Dakota Datebook

Chaffee Founds Amenia

Monday, July 15, 2013

 

In 1875, an investment group of forty New England families purchased almost 28,000 acres of land in Cass County, North Dakota. This created the Amenia and Sharon Land Company, named for the towns of Amenia, New York, and Sharon, Connecticut. The Company sent their largest shareholder, Eben W Chaffee, to establish a bonanza farm and run the business. Understanding how fertile the land was, he ran the company as one enormous farming operation.

 

On this date in 1880, he signed an agreement with the Northern Pacific Railroad to build a rail branch to the company farm. During the first year, a railroad depot was built, followed soon after by a general store and a grain elevator. The town was named Amenia, after Chaffee’s home town in New York State.

 

Amenia was a company town, run by Chaffee for the benefit of the Amenia and Sharon Land Company. The company owned the general store, the grain elevator, the Hotel Amenia, most of the businesses, and many of the houses in town. Chaffee was determined to hold tight control over Amenia, in order to keep out “undesirable people or businesses.”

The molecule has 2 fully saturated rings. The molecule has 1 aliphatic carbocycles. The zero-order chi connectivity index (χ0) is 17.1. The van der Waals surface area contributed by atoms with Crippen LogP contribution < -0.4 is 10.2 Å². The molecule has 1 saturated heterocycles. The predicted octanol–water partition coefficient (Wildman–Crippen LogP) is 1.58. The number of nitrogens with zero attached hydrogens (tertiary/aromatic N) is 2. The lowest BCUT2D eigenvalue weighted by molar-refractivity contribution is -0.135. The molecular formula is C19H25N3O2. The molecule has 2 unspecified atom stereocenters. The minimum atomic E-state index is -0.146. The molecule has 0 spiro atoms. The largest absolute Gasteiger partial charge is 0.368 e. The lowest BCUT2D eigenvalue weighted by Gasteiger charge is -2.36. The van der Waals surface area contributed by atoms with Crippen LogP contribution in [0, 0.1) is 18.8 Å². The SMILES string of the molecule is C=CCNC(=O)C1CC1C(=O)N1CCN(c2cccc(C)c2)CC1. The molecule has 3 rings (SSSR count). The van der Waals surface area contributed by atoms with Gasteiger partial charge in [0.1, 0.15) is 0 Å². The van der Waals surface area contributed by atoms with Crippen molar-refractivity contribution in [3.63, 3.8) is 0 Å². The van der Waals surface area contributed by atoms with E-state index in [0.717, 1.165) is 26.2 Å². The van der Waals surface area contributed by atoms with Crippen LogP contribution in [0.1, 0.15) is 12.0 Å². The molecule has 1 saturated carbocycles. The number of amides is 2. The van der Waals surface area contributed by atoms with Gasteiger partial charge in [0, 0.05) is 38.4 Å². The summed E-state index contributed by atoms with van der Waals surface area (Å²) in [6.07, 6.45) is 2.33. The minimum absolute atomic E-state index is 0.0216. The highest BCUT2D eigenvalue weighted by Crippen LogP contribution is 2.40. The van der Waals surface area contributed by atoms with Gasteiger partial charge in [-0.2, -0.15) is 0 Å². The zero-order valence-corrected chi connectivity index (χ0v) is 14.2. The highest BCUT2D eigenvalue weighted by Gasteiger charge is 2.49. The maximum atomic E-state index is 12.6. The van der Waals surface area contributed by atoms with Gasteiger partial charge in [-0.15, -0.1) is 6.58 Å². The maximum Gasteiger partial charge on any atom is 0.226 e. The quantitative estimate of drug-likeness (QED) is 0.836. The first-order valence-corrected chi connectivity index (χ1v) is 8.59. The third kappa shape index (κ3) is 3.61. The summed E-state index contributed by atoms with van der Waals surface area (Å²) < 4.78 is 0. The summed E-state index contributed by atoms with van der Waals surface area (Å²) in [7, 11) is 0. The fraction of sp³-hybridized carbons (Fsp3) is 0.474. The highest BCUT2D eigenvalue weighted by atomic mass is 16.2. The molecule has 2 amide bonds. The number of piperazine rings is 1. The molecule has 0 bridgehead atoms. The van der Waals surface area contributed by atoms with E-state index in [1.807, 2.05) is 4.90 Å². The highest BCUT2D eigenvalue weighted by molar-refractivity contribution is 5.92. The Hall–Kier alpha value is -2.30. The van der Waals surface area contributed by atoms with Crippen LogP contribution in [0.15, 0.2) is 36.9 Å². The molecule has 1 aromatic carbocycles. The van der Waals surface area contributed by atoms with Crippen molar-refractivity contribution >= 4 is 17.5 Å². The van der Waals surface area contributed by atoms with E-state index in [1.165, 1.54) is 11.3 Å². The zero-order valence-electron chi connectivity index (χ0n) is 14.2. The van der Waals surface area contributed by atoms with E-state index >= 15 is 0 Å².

This desire was also driven by Chaffee’s devout religious beliefs. He established the first Congregational church in North Dakota in 1886. No farming was ever done on a Sunday, and Chaffee’s workmen weren’t allowed to hunt or play baseball on the Sabbath.

 

Chaffee’s close control over the business operations brought in enormous profit for the Amenia and Sharon Land Company, and not all of it just from crops. Other nearby farmers bought supplies from the company stores and sold their crops to the company elevators. The town of Amenia was a profitable business entirely on its own, making many times more in profit off sales and rents than it cost Chaffee to run the town.

 

Much of the bonanza farm was leased out after Eben Chaffee passed away in 1892, but Amenia remained a company town until the Amenia and Sharon Company was dissolved in 1922.

This Dakota Datebook written by Derek Dahlsad.

Sources:

Drache, Hiram M. The Day of the Bonanza. North Dakota Institute for Regional Studies, 1964.

Helm, Merry. “Chaffee”, Dakota Datebook, http://www.prairiepublic.org/radio/dakota-datebook?post=19584, retrieved 6/15/13.

Williams, Mary Ann. Origins of North Dakota Place Names, Bismarck Tribune Press, 1961.

 

This text and audio may not be copied without securing prior permission from Prairie Public.

Dakota Datebook is a project of Prairie Public, in partnership with the State Historical Society of North Dakota, with funding from the North Dakota Humanities Council.

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